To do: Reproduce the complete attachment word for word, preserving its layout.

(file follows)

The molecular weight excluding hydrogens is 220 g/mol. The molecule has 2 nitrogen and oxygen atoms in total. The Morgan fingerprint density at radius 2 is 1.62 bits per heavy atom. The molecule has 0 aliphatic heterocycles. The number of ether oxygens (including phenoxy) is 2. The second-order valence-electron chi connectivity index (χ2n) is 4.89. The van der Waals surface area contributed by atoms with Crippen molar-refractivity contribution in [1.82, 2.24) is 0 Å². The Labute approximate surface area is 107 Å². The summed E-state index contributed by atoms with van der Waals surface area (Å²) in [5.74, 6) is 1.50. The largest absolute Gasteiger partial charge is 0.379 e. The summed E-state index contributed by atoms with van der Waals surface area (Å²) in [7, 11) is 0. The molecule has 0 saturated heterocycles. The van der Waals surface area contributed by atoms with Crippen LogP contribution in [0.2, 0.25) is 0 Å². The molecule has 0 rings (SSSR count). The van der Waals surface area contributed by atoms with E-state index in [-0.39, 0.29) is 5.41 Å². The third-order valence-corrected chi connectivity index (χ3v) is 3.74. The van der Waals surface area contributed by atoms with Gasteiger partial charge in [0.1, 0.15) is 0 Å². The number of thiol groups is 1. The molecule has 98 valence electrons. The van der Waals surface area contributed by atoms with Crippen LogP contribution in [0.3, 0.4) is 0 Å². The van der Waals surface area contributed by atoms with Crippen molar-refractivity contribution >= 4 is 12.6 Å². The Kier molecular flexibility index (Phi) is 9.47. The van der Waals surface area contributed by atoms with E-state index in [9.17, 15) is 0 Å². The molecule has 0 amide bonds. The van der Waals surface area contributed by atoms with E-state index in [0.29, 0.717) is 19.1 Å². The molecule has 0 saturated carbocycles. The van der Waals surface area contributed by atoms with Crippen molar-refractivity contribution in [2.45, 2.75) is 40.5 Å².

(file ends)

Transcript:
The molecular weight excluding hydrogens is 220 g/mol. The molecule has 2 nitrogen and oxygen atoms in total. The Morgan fingerprint density at radius 2 is 1.62 bits per heavy atom. The molecule has 0 aliphatic heterocycles. The number of ether oxygens (including phenoxy) is 2. The second-order valence-electron chi connectivity index (χ2n) is 4.89. The van der Waals surface area contributed by atoms with Crippen molar-refractivity contribution in [1.82, 2.24) is 0 Å². The Labute approximate surface area is 107 Å². The summed E-state index contributed by atoms with van der Waals surface area (Å²) in [5.74, 6) is 1.50. The largest absolute Gasteiger partial charge is 0.379 e. The summed E-state index contributed by atoms with van der Waals surface area (Å²) in [7, 11) is 0. The molecule has 0 saturated heterocycles. The van der Waals surface area contributed by atoms with Crippen LogP contribution in [0.2, 0.25) is 0 Å². The molecule has 0 rings (SSSR count). The van der Waals surface area contributed by atoms with E-state index in [-0.39, 0.29) is 5.41 Å². The third-order valence-corrected chi connectivity index (χ3v) is 3.74. The van der Waals surface area contributed by atoms with Gasteiger partial charge in [0.1, 0.15) is 0 Å². The number of thiol groups is 1. The molecule has 98 valence electrons. The van der Waals surface area contributed by atoms with Crippen LogP contribution in [0.3, 0.4) is 0 Å². The van der Waals surface area contributed by atoms with Crippen molar-refractivity contribution >= 4 is 12.6 Å². The Kier molecular flexibility index (Phi) is 9.47. The van der Waals surface area contributed by atoms with E-state index in [9.17, 15) is 0 Å². The molecule has 0 amide bonds. The van der Waals surface area contributed by atoms with E-state index in [0.29, 0.717) is 19.1 Å². The molecule has 0 saturated carbocycles. The van der Waals surface area contributed by atoms with Crippen molar-refractivity contribution in [2.45, 2.75) is 40.5 Å².